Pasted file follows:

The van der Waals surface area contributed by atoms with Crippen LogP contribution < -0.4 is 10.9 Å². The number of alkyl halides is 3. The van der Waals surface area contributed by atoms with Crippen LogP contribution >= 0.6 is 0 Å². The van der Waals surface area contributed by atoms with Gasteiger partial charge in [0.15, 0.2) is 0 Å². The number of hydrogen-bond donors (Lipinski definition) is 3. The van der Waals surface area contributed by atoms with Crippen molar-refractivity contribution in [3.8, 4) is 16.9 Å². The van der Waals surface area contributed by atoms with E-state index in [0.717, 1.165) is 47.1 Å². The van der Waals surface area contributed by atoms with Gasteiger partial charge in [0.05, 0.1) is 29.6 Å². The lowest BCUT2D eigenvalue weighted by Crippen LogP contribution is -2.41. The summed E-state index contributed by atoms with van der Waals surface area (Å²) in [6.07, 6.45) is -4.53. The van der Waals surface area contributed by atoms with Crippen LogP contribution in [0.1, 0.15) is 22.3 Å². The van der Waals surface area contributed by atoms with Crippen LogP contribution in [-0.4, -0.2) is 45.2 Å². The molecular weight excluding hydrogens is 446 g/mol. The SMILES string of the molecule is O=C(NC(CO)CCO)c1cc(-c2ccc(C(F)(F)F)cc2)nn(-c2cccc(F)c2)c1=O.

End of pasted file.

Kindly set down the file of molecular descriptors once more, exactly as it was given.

The van der Waals surface area contributed by atoms with Crippen LogP contribution < -0.4 is 10.9 Å². The number of alkyl halides is 3. The van der Waals surface area contributed by atoms with Crippen LogP contribution >= 0.6 is 0 Å². The van der Waals surface area contributed by atoms with Gasteiger partial charge in [0.15, 0.2) is 0 Å². The number of hydrogen-bond donors (Lipinski definition) is 3. The van der Waals surface area contributed by atoms with Crippen molar-refractivity contribution in [3.8, 4) is 16.9 Å². The van der Waals surface area contributed by atoms with E-state index in [0.717, 1.165) is 47.1 Å². The van der Waals surface area contributed by atoms with Gasteiger partial charge in [0.05, 0.1) is 29.6 Å². The lowest BCUT2D eigenvalue weighted by Crippen LogP contribution is -2.41. The summed E-state index contributed by atoms with van der Waals surface area (Å²) in [6.07, 6.45) is -4.53. The van der Waals surface area contributed by atoms with Crippen LogP contribution in [0.1, 0.15) is 22.3 Å². The van der Waals surface area contributed by atoms with Crippen LogP contribution in [-0.4, -0.2) is 45.2 Å². The molecular weight excluding hydrogens is 446 g/mol. The SMILES string of the molecule is O=C(NC(CO)CCO)c1cc(-c2ccc(C(F)(F)F)cc2)nn(-c2cccc(F)c2)c1=O.